Tense and smart -- that's really all I was hoping for with this one. And it delivered. It's a road-movie in the grand old Aussie tradition of road-movies, with men on a mission through dust and desolation. No matter how much you isolate yourself, the movie tells us, threats abound both physical and psychological.
John kidnaps Eli and takes him on a dusty drive across country. Eli is not sure what he's done to deserve this treatment or just who it is John is delivering him to, but he seems to settle into the idea that someone has it in for him. And so, instead of wondering he starts to figure out a way to escape, His attempts are thwarted at every turn by John who Eli realises is not your average delivery man. John's car gives away the fact that he's a family man, so Eli begins to use that knowledge to get close to his kidnapper. The two begin to form a bizarre kind of kinship that plays itself out in deep conversations interspersed with incidences where John must remind Eli who's boss.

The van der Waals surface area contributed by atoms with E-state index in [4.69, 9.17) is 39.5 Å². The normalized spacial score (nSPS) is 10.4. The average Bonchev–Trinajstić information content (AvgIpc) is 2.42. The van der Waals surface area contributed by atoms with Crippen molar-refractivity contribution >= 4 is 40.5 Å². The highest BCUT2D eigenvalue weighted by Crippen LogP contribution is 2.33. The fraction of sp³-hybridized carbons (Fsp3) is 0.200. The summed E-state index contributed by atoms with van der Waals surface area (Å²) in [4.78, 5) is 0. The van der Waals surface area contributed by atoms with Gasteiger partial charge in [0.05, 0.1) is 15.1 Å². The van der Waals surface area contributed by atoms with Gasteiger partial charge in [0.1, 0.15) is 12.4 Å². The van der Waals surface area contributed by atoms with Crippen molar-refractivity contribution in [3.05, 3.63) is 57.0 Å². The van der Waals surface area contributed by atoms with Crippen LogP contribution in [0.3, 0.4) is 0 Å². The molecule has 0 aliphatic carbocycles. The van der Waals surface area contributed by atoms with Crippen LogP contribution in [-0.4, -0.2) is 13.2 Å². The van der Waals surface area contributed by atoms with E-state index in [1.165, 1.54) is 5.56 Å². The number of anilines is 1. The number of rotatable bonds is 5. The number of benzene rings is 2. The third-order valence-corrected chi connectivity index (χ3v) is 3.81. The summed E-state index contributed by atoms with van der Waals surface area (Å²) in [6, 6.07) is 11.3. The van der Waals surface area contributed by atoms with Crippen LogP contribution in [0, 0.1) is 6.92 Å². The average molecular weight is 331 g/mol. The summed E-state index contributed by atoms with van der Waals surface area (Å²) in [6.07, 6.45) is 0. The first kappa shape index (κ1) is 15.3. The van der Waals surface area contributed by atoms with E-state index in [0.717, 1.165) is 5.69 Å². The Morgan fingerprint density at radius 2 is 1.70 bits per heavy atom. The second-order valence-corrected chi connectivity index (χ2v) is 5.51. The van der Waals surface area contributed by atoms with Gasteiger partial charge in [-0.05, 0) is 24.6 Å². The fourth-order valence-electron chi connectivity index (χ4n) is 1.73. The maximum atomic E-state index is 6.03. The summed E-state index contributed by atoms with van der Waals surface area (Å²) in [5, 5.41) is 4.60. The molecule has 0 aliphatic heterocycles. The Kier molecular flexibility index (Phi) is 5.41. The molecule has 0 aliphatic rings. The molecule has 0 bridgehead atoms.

But the outback proves it's not hidden, that eyes are everywhere, and that as tough as you think you are, it's 10 times tougher. The plans of both men are soon thwarted, and shit really starts hitting the fan.
In the end, you just don't know who to root for. The movie plays with convention, screws with our conceptions of good guys and bad guys, and ups the ante as far as the whodunnits and whydunnits until the end. It's a decent little movie, with some amazing lead performances, great scenery, and clever writing. My favourite bit? You might think being bound and gagged in a dingy car in the middle of the Aussie outback is torture -- what if, at the same time, the Wiggles' "Hot Potato" is on the stereo ON REPEAT? Now what's torture?
This was not the movie I expected it to be. I was hoping, I guess, for more of a Hitcher or Road Games type thriller. Instead, I got psychological drama and character study.